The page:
KANSAS CITY -- When the Royals announced that second baseman Johnny Giavotella underwent hip surgery last Thursday, it came as a surprise because there had been no outward indication of any injury.
"It actually surprised me, too," Giavotella said as he recuperated in New Orleans where he lives, "because the pain was constant but it wasn't too bad to where I thought something was torn. But it was just one of those things where I could get it fixed and get it out of the way."
Giavotella, a rookie who was brought up on Aug. 5, played through the end of the season and finished strong, with a .375 average in his last eight games.
"My groin had been hurting probably the last two, three weeks of the season and I just played through it," he said.
However, the Royals' exit physical examination revealed a slight labral tear in his right hip, and he went to Dr. Marc Philippon, a Vail, Colo., specialist who had operated on Royals teammate Alex Gordon and Yankees star Alex Rodriguez among others.
"He should be fine," Royals general manager Dayton Moore said. "It wasn't nearly as serious as what Alex Gordon went through. Same type of surgery but not nearly as intrusive."
Giavotella said he's feeling great and expects to be swinging a bat and throwing by the end of December and ready to go full-bore in January, in plenty of time for the start of Spring Training in February.
"Dr. Philippon said it was a very slight tear in the labrum and the labrum doesn't repair itself, so we had to go in and fix it," Giavotella said. "It's only going to take two months to get back where we need it to be and three months to where it'll be 100 percent and I'll be going out and playing like I usually do."
There wasn't any specific incident that caused the problem.
"It was just kind of wear and tear and overuse from a long season, and I look forward to getting it out of the way and being ready to start it up," Giavotella said.
No multi-year deal for Melky in the works
KANSAS CITY -- General manager Dayton Moore was very pleased about center fielder Melky Cabrera's bounceback season but doesn't see a long-term deal coming out of it immediately.
"We'll probably go a year at a time at this point, but he was a terrific player for us and we're very proud of what he accomplished and we'd be very open to Melky being here long term," Moore said. "But I don't see anything right now. I think he's at a point in his career where he wants to look at things. He's just a year away from free agency."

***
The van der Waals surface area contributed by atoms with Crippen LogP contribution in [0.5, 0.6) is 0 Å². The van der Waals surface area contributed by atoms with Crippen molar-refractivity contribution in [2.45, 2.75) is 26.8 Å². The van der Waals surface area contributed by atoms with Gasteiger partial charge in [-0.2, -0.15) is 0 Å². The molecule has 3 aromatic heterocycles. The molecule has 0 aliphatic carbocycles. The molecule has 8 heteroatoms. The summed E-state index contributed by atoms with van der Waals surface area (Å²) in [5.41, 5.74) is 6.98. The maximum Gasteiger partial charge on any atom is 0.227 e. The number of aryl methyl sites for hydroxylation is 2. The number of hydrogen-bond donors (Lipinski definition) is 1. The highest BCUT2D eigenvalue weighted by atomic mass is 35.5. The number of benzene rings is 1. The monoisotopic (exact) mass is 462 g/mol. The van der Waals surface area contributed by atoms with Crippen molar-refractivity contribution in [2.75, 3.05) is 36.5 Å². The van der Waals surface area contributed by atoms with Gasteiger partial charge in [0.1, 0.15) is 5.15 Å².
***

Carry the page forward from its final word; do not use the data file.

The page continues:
Cabrera, who had a team-high 201 hits with a .305 average and 18 homers, was signed as a free agent last season but he was on the open market only because the Braves unconditionally released him after a lackluster season. He's still under the Royals' control for 2012 but, as Moore suggests, he probably wants to test free agency. That also would give him great incentive for another big season.
Of course, the chance that he might leave after 2012 also puts him in the position of being a possible trade piece for the Royals while they can still get something for him.
Meanwhile, Cabrera, eligible for salary arbitration this year for the last time, is certain to get a big jump from his $1.25 million in 2011.
Myers tearing it up in Arizona Fall League
KANSAS CITY -- Right fielder Wil Myers is having a hot time in the Arizona Fall League. When he went 3-for-5 in Surprise's 8-6 victory over Mesa on Tuesday, he raised his average to .396 and he boosted his RBI total to 12 in 13 games.
Not only that but former catcher Myers, a right-handed batter, had drawn 14 walks for a .532 on-base percentage.
On the other hand, three other Royals outfielders were off to slow starts elsewhere in winter ball. Jarrod Dyson was hitting .227 and Lorenzo Cain .212 in Venezuela and David Lough was at .189 in the Dominican Republic.
Only a few days left in Gordon auction
KANSAS CITY -- Time is running out for the online auction being held by the Royals and Alex Gordon to benefit the Diamond Dawgs, a youth team from Lincoln, Neb., and the American Cancer Society.
The auction featuring autographed items by Gordon and teammates Billy Butler, Jeff Francoeur and Luke Hochevar will close at 5 p.m. CT on Monday, marking the end of Breast Cancer Awareness Month.
The Diamond Dawgs have lost the mothers of two team members to cancer. Gordon is supporting their effort to raise funds for cancer research and to participate in a tournament next summer at Cooperstown, N.Y., site of the Baseball Hall of Fame.
The four Royals players and hitting coach Kevin Seitzer will appear at a fund-raising Pink Casino Night on Nov. 19 at The Lodge at Wilderness Ridge in Lincoln. Former University of Nebraska players and present Major Leaguers Joba Chamberlain, Brian Duensing and Tony Watson also are scheduled to attend. For information or to donate, go to www.crowdrise.com/playingforpink.
New Royals pitching coach Dave Eiland on his view of pitch counts:
"You do count pitches, but you also have to teach guys how to pitch into the seventh, eighth and ninth inning and to finish games. That's one of the things we're going to do. I want all my starters to be on the mound when they play 'Take Me Out to the Ball Game' at the seventh-inning stretch."
Dick Kaegel is a reporter for MLB.com. This story was not subject to the approval of Major League Baseball or its clubs.